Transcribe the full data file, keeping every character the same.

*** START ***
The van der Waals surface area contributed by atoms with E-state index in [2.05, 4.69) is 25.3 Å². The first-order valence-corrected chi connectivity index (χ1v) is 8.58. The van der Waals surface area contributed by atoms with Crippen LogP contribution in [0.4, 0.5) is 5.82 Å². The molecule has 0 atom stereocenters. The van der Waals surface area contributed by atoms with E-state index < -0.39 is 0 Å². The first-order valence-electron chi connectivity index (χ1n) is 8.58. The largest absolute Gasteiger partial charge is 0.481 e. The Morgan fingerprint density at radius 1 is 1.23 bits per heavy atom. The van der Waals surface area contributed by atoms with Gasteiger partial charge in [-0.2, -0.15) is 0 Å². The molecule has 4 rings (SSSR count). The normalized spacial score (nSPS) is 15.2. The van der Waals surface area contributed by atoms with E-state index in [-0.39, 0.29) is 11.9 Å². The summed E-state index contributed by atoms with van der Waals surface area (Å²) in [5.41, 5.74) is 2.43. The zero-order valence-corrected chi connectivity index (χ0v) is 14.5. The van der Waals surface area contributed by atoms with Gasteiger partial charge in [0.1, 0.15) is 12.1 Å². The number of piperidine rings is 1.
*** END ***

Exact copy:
The van der Waals surface area contributed by atoms with E-state index in [2.05, 4.69) is 25.3 Å². The first-order valence-corrected chi connectivity index (χ1v) is 8.58. The van der Waals surface area contributed by atoms with Crippen LogP contribution in [0.4, 0.5) is 5.82 Å². The molecule has 0 atom stereocenters. The van der Waals surface area contributed by atoms with E-state index < -0.39 is 0 Å². The first-order valence-electron chi connectivity index (χ1n) is 8.58. The largest absolute Gasteiger partial charge is 0.481 e. The Morgan fingerprint density at radius 1 is 1.23 bits per heavy atom. The van der Waals surface area contributed by atoms with Gasteiger partial charge in [-0.2, -0.15) is 0 Å². The molecule has 4 rings (SSSR count). The normalized spacial score (nSPS) is 15.2. The van der Waals surface area contributed by atoms with E-state index in [-0.39, 0.29) is 11.9 Å². The summed E-state index contributed by atoms with van der Waals surface area (Å²) in [5.41, 5.74) is 2.43. The zero-order valence-corrected chi connectivity index (χ0v) is 14.5. The van der Waals surface area contributed by atoms with Gasteiger partial charge in [0.1, 0.15) is 12.1 Å². The number of piperidine rings is 1.